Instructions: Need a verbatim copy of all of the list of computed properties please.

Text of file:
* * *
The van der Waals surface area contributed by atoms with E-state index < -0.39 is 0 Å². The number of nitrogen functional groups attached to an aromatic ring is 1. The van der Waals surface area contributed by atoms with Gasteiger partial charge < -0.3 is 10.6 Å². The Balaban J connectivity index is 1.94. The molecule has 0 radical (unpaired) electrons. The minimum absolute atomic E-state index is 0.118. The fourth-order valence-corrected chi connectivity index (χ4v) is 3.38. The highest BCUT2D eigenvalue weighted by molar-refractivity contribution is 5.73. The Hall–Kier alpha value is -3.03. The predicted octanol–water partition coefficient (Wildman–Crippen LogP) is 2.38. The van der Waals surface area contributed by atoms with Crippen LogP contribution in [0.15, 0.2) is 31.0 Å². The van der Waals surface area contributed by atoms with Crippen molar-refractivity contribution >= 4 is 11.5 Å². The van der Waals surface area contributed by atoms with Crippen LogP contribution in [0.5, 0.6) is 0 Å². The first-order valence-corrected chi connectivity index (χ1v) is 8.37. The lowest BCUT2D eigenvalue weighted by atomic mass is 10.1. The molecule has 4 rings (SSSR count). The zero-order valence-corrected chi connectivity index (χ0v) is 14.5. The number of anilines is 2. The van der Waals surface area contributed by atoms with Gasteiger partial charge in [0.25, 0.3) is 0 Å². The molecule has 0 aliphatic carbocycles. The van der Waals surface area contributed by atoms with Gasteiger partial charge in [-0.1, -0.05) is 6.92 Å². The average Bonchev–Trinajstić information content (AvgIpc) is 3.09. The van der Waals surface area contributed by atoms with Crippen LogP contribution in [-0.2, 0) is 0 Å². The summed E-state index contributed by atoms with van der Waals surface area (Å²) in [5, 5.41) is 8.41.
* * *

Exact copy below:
The van der Waals surface area contributed by atoms with E-state index < -0.39 is 0 Å². The number of nitrogen functional groups attached to an aromatic ring is 1. The van der Waals surface area contributed by atoms with Gasteiger partial charge < -0.3 is 10.6 Å². The Balaban J connectivity index is 1.94. The molecule has 0 radical (unpaired) electrons. The minimum absolute atomic E-state index is 0.118. The fourth-order valence-corrected chi connectivity index (χ4v) is 3.38. The highest BCUT2D eigenvalue weighted by molar-refractivity contribution is 5.73. The Hall–Kier alpha value is -3.03. The predicted octanol–water partition coefficient (Wildman–Crippen LogP) is 2.38. The van der Waals surface area contributed by atoms with Crippen LogP contribution in [0.15, 0.2) is 31.0 Å². The van der Waals surface area contributed by atoms with Crippen molar-refractivity contribution >= 4 is 11.5 Å². The van der Waals surface area contributed by atoms with Crippen LogP contribution in [0.5, 0.6) is 0 Å². The first-order valence-corrected chi connectivity index (χ1v) is 8.37. The lowest BCUT2D eigenvalue weighted by atomic mass is 10.1. The molecule has 4 rings (SSSR count). The zero-order valence-corrected chi connectivity index (χ0v) is 14.5. The number of anilines is 2. The van der Waals surface area contributed by atoms with Gasteiger partial charge in [0.25, 0.3) is 0 Å². The molecule has 0 aliphatic carbocycles. The van der Waals surface area contributed by atoms with Gasteiger partial charge in [-0.1, -0.05) is 6.92 Å². The average Bonchev–Trinajstić information content (AvgIpc) is 3.09. The van der Waals surface area contributed by atoms with Crippen LogP contribution in [-0.2, 0) is 0 Å². The summed E-state index contributed by atoms with van der Waals surface area (Å²) in [5, 5.41) is 8.41.